Have you ever had a moment of panic that stopped you in your tracks?
That moment when catching your breath seems impossible because it feels as if someone just sucker punched you in the gut. My moment happened on a seemingly average March morning.
My mom was currently undergoing chemo and in the fight of her life, determined to conquer breast cancer. To defeat a beast of that magnitude my mom was having to take some pretty strong drugs on top of chemo, one of which created some nasty little side effects, such as heart dysfunction. No big deal right? That day, my husband and I drove over to my mom’s house. She had finished yet another round of chemo the day before and we wanted to help however we could. We knocked on the door, waited a bit, but no one answered. We could see the lights on in the kitchen and the dogs were indoors, a sure sign that my mom was home. The fearful thoughts slowly started whispering in my ear that something was wrong, as I dug through my purse for my keys. No keys. Where were my keys?! The fear became a steady pulse as we booked it around the back, praying the sliding door was unlocked. No luck. My shaking fingers dialed her phone. I pressed my face against the window, I could hear it ringing, but she didn’t pick up. Just then, my other line rang. My dad was calling me from work. “Have you heard from your mom, I can’t get a hold of her?” I started to explain we were there and she wasn’t answering. The panic in my dad’s voice, a voice that was always so steady, so reassuring, confirmed my own worst fear.
“Get in the house, tell him to break down the door, just get in the house, it could be her heart,” he screamed. My husband could hear my dad’s command and ran to work immediately. In seconds, he had busted down the door with the frame in tow, thanks to all those years of football and firefighting. He began shouting for my mom, moving methodically from room to room. Just then a car pulled in the driveway. A friend, had stopped by on a whim and took my mom out for a quick drive, just to get her out of the house. There she stood in her driveway, and the sight of her alive and well, was more than I could handle. All of my worst fears mixed with the most relief I had ever felt in my life, literally brought me too my knees, and I wept uncontrollably.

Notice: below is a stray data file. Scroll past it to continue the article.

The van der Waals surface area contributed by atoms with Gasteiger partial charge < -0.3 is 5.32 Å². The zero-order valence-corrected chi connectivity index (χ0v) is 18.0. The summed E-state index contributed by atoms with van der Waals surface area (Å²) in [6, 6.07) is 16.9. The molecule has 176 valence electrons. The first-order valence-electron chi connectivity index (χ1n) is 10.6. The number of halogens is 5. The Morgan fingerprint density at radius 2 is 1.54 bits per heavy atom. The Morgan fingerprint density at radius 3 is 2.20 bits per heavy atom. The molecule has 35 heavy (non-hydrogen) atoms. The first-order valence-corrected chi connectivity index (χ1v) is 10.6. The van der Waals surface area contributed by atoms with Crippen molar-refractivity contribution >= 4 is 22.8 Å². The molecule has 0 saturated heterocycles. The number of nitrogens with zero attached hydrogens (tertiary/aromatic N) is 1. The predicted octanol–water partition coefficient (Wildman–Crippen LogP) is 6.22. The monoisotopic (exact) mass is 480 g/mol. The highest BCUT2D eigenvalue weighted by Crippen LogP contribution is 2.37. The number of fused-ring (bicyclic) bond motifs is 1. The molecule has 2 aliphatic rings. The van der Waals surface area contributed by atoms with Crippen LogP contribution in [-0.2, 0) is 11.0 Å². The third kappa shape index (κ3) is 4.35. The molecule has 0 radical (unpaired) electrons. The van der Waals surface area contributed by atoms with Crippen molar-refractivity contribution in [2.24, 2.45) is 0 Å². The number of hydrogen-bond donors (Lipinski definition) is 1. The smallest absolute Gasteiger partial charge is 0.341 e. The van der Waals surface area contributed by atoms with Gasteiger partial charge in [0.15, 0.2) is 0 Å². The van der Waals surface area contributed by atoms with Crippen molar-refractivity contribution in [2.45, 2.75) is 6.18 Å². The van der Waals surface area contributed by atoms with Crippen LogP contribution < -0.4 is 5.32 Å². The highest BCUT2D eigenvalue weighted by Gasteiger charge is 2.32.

My mom’s battle with cancer brought on a whole new life for us. We changed our eating habits and began exploring our family history, something we had never thought twice about before. All of the women beyond my grandmother have been deceased for quite some time, and I don’t know about my mom, but I just never really thought to ask why. In all honesty we were clueless. Needless to say, it was a shock to discover, a HUGE family history of breast cancer. In fact, every woman on my maternal side of the family, with the only exceptions being my grandma and an aunt, have had breast cancer. This dates back to my great, great, great (yep, that’s three greats) grandmother, who died from a lump in her arm pit, way before they even knew what breast cancer was. Each of these women got their cancer in their 40’s. Each of these women died from their cancer or a death related to their cancer. My mom and her cousin are the only ones to survive. Thank you modern medicine!